Saturday, 19 December 2015

Some healthy skepticism

Don’t believe everything you read. Or hear. Or see. Above all you certainly should be VERY careful about anything you see on the internet.

It’s not that everything you hear is lies, that’s certainly not true, but the truth is that there’s an endless supply of lies and deception out there and most of it is trying to get you to part with your money.

A reader sent us an email he received that said:
“Hello Everybody, My name is Mrs Sharon Sim. I live in Singapore and i am a happy woman today? and i told my self that any lender that rescue my family from our poor situation, i will refer any person that is looking for loan to him, he gave me happiness to me and my family, i was in need of a loan of S$250,000.00 to start my life all over as i am a single mother with 3 kids I met this honest and GOD fearing man loan lender that help me with a loan of S$250,000.00 SG dollar, he is a GOD fearing man, if you are in need of loan and you will pay back the loan please contact him tell him that is Mrs Sharon, that refer you to him. contact Dr Purva Pius,via email: Thank you.”
Obviously this is a scam, you know that I hope? Real lenders don’t lend a quarter of a million Singaporean dollars (almost P2 million) to total strangers. They simply don’t. Real lenders don’t operate from Gmail addresses. Real lenders are companies, not just some guy calling himself “Dr”. Real lenders use their customer’s names and don’t just say “Hello Everybody”.

Another reader sent us this one:
“I am a dynamic financial assistance. I loan funds out to individuals in need of financial assistance, that have a bad credit or in need of money to pay bills or to invest on business. I want to use this medium to inform you that we render reliable and beneficiary assistance as be glad to offer you a loan. Presently i own 45% of the shares in CGP (Capital Group PLC, London) a government approved Financial. Institute. I am currently setting up a scheme in form of Loan acquisition. to help various individuals as well as organizations who have intentions of. renovating, debt consolidation, re-financing and also establishment of. business outfits. I am an international business man and Lender that has offered Loans to so various individual and firms in Europe, Asia, Africa and other parts of the world. We give out our Loan in USD($) and GBP (£). The maximum loan term we can offer is 30 Years at fixed interest rate of 3% per year.”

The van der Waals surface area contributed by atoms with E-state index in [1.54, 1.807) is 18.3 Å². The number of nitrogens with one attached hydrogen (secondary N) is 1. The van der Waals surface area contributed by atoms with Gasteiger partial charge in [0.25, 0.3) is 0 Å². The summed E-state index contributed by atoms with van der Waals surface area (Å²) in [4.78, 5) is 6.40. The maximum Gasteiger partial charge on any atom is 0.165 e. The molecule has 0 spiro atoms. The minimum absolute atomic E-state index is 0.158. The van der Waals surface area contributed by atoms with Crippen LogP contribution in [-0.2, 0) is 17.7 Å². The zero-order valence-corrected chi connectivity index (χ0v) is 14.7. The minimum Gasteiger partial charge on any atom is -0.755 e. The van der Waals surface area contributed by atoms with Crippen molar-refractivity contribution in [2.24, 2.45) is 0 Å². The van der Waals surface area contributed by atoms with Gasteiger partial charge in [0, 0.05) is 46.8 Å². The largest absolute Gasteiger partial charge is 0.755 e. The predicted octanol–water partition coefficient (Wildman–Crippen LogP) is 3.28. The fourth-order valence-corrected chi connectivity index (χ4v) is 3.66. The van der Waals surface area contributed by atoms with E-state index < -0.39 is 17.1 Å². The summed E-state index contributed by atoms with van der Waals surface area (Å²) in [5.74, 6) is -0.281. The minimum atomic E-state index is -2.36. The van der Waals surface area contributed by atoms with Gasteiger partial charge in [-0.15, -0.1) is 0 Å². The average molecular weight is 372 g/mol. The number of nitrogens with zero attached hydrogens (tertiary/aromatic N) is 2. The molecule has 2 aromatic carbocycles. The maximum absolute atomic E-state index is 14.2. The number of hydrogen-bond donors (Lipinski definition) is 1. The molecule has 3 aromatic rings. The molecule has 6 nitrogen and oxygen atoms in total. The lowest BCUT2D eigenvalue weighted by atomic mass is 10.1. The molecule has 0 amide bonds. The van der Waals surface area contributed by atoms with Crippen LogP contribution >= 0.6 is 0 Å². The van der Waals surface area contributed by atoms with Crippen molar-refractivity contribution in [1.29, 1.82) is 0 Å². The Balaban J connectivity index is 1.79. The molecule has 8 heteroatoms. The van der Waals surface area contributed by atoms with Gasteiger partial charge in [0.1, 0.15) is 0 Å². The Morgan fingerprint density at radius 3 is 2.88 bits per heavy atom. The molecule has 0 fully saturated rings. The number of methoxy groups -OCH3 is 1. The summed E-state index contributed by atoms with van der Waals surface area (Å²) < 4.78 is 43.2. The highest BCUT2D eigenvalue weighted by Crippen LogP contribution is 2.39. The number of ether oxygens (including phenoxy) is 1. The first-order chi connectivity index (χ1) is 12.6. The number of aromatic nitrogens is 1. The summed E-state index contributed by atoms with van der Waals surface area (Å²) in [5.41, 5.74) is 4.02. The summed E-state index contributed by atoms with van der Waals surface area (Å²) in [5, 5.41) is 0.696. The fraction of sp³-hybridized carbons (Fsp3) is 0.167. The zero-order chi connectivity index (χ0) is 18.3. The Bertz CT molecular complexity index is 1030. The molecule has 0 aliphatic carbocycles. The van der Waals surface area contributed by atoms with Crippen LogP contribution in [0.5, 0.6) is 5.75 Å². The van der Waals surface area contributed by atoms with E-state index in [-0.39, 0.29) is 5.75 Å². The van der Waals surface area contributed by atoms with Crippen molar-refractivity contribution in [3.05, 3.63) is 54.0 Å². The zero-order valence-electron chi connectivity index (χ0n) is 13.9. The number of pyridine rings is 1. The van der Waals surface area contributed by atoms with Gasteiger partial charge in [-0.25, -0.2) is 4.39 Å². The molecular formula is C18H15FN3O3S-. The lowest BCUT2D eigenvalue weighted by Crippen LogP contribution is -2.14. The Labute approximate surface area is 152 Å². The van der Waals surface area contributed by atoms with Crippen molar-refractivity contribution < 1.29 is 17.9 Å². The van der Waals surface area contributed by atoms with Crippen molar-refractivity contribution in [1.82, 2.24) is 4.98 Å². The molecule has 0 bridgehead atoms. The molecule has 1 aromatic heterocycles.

Again, real lenders don’t use Gmail addresses. Real lenders know how to write a sentence in English if they’re selling to English speakers. Real lenders know how to use a full stop.

Above all, and unfortunately, real lenders charge a LOT more than 3% on loans.

Let’s face one undeniable fact. Neither of these so-called lenders are lenders at all. They’re both scammers. At no point in the transactions they offer will any money flow from them to you. The only money will go from you to them. At some point just before the fake loan they’re offering is supposed to reach your account there’ll be a last-minute hitch. It might be a legal fee, a duty or tax or perhaps an account opening fee, but regardless of what they call it, it’ll be between P3,000 and P10,000 that they demand from you before the money arrives. Which of course it won’t. The entire business is about that money from you to them. It’s what they call an “advance fee”. That’s why they’re called “advance fee scams”.

The same goes for any emails like this one that I received recently:
“Greetings to you dear, my name is Rina i came across your contact today, i am interested to be in contact with you. please reply me”.
This is just another example of the same sort of scam but this time it’s not a loan that’s meant to tempt you, it’s romance. Or perhaps just something more physical.

Not all stories you see relate to scams. Some are just rumours. Last week someone shared a story in our Facebook group that suggested someone had found a condom inside a Woolworths sandwich. The comment from the original poster said “My colleague just bit into a condom in his Woolworths chicken and mayo sandwich” and the picture they posted does seem to show a Woolworths sandwich with a condom on top of it, as if someone had indeed found it there.

But here’s the thing. There is no evidence that this condom was ever actually inside that sandwich. The person who originally posted the message on Twitter apparently only created their Twitter account a few weeks ago and has subsequently deleted the account entirely. There is, as art experts and archaeologists say, no “provenance” to this story. There is no evidence that the story is true.

I know I’ve written this repeatedly before but what we all need is a much greater level of skepticism. Being a skeptic is a bit like being a healthy eater. If you want to lose weight or become healthier, you need to eat less, eat better and exercise your body. To be a skeptic you need to believe fewer things, believe only those things that are backed with evidence and to exercise your brain more.

I promise you that doing both of those things will make you a happier and more energetic consumer. It’ll also make you a lot healthier, both below the neck as well as above it.

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